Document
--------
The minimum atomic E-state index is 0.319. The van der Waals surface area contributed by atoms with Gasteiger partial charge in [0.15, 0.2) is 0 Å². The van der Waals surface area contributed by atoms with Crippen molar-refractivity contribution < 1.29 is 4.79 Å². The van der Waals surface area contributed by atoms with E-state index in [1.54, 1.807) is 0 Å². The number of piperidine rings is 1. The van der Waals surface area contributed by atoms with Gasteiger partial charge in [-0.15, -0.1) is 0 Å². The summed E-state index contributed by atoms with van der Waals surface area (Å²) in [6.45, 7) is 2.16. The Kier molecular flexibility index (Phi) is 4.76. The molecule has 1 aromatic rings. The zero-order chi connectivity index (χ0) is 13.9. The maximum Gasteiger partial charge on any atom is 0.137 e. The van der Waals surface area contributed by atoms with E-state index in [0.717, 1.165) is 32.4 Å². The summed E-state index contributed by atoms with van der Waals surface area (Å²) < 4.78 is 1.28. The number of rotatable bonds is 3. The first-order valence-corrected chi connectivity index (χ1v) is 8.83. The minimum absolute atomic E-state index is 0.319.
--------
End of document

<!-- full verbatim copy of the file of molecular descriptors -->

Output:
The minimum atomic E-state index is 0.319. The van der Waals surface area contributed by atoms with Gasteiger partial charge in [0.15, 0.2) is 0 Å². The van der Waals surface area contributed by atoms with Crippen molar-refractivity contribution < 1.29 is 4.79 Å². The van der Waals surface area contributed by atoms with E-state index in [1.54, 1.807) is 0 Å². The number of piperidine rings is 1. The van der Waals surface area contributed by atoms with Gasteiger partial charge in [-0.15, -0.1) is 0 Å². The summed E-state index contributed by atoms with van der Waals surface area (Å²) in [6.45, 7) is 2.16. The Kier molecular flexibility index (Phi) is 4.76. The molecule has 1 aromatic rings. The zero-order chi connectivity index (χ0) is 13.9. The maximum Gasteiger partial charge on any atom is 0.137 e. The van der Waals surface area contributed by atoms with E-state index in [0.717, 1.165) is 32.4 Å². The summed E-state index contributed by atoms with van der Waals surface area (Å²) < 4.78 is 1.28. The number of rotatable bonds is 3. The first-order valence-corrected chi connectivity index (χ1v) is 8.83. The minimum absolute atomic E-state index is 0.319.